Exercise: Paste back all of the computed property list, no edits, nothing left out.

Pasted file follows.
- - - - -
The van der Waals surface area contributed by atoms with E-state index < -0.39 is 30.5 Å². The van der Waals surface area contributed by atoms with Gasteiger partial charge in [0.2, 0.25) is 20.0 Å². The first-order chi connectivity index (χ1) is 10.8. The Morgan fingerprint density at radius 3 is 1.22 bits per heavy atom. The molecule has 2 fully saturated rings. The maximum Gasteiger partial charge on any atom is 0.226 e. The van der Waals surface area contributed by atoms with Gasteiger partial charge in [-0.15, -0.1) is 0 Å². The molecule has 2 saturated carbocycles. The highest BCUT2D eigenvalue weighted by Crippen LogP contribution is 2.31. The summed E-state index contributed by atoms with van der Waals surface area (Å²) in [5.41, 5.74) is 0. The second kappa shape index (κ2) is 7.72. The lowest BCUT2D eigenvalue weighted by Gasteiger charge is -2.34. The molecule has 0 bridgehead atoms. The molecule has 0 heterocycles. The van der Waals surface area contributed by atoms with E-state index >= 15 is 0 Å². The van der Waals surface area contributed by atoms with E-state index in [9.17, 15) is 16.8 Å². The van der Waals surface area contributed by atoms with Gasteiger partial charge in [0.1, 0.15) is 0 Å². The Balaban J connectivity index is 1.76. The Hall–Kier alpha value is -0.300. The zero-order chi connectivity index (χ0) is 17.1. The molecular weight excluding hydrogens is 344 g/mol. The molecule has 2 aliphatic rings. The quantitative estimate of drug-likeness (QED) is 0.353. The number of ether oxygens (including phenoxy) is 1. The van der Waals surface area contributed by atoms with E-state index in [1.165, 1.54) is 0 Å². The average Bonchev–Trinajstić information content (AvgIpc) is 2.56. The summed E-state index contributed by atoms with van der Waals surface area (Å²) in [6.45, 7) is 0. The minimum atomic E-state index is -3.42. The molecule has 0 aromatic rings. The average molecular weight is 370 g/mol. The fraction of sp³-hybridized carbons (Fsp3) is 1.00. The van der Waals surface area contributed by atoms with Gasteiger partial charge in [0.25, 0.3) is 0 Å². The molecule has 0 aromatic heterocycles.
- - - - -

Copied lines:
The van der Waals surface area contributed by atoms with E-state index < -0.39 is 30.5 Å². The van der Waals surface area contributed by atoms with Gasteiger partial charge in [0.2, 0.25) is 20.0 Å². The first-order chi connectivity index (χ1) is 10.8. The Morgan fingerprint density at radius 3 is 1.22 bits per heavy atom. The molecule has 2 fully saturated rings. The maximum Gasteiger partial charge on any atom is 0.226 e. The van der Waals surface area contributed by atoms with Gasteiger partial charge in [-0.15, -0.1) is 0 Å². The molecule has 2 saturated carbocycles. The highest BCUT2D eigenvalue weighted by Crippen LogP contribution is 2.31. The summed E-state index contributed by atoms with van der Waals surface area (Å²) in [5.41, 5.74) is 0. The second kappa shape index (κ2) is 7.72. The lowest BCUT2D eigenvalue weighted by Gasteiger charge is -2.34. The molecule has 0 bridgehead atoms. The molecule has 0 heterocycles. The van der Waals surface area contributed by atoms with E-state index >= 15 is 0 Å². The van der Waals surface area contributed by atoms with E-state index in [9.17, 15) is 16.8 Å². The van der Waals surface area contributed by atoms with Gasteiger partial charge in [0.1, 0.15) is 0 Å². The Balaban J connectivity index is 1.76. The Hall–Kier alpha value is -0.300. The zero-order chi connectivity index (χ0) is 17.1. The molecular weight excluding hydrogens is 344 g/mol. The molecule has 2 aliphatic rings. The quantitative estimate of drug-likeness (QED) is 0.353. The number of ether oxygens (including phenoxy) is 1. The van der Waals surface area contributed by atoms with E-state index in [1.165, 1.54) is 0 Å². The average Bonchev–Trinajstić information content (AvgIpc) is 2.56. The summed E-state index contributed by atoms with van der Waals surface area (Å²) in [6.45, 7) is 0. The minimum atomic E-state index is -3.42. The molecule has 0 aromatic rings. The average molecular weight is 370 g/mol. The fraction of sp³-hybridized carbons (Fsp3) is 1.00. The van der Waals surface area contributed by atoms with Gasteiger partial charge in [0.25, 0.3) is 0 Å². The molecule has 0 aromatic heterocycles.